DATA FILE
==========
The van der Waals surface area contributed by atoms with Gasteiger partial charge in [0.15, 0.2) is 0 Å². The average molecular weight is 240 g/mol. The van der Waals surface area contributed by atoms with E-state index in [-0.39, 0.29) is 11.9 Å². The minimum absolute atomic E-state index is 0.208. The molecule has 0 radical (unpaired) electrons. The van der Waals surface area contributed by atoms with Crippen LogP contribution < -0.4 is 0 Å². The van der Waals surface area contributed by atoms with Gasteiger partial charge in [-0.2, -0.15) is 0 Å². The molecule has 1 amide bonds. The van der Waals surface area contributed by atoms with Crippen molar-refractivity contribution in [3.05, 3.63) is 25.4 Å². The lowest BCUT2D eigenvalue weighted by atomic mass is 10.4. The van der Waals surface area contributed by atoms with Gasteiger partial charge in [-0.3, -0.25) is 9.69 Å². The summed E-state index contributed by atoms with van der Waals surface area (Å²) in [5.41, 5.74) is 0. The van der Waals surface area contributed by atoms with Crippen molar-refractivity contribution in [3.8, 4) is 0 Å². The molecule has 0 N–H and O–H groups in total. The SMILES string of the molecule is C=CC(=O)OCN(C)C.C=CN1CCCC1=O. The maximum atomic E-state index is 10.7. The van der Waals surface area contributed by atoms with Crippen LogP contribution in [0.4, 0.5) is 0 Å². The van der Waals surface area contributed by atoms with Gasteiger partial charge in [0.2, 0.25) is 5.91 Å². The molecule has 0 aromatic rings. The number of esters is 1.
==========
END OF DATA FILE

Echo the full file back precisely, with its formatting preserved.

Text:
The van der Waals surface area contributed by atoms with Gasteiger partial charge in [0.15, 0.2) is 0 Å². The average molecular weight is 240 g/mol. The van der Waals surface area contributed by atoms with E-state index in [-0.39, 0.29) is 11.9 Å². The minimum absolute atomic E-state index is 0.208. The molecule has 0 radical (unpaired) electrons. The van der Waals surface area contributed by atoms with Crippen LogP contribution < -0.4 is 0 Å². The van der Waals surface area contributed by atoms with Gasteiger partial charge in [-0.2, -0.15) is 0 Å². The molecule has 1 amide bonds. The van der Waals surface area contributed by atoms with Crippen molar-refractivity contribution in [3.05, 3.63) is 25.4 Å². The lowest BCUT2D eigenvalue weighted by atomic mass is 10.4. The van der Waals surface area contributed by atoms with Gasteiger partial charge in [-0.3, -0.25) is 9.69 Å². The summed E-state index contributed by atoms with van der Waals surface area (Å²) in [5.41, 5.74) is 0. The van der Waals surface area contributed by atoms with Crippen molar-refractivity contribution in [3.8, 4) is 0 Å². The molecule has 0 N–H and O–H groups in total. The SMILES string of the molecule is C=CC(=O)OCN(C)C.C=CN1CCCC1=O. The maximum atomic E-state index is 10.7. The van der Waals surface area contributed by atoms with Crippen LogP contribution in [0.4, 0.5) is 0 Å². The van der Waals surface area contributed by atoms with Gasteiger partial charge in [0.2, 0.25) is 5.91 Å². The molecule has 0 aromatic rings. The number of esters is 1.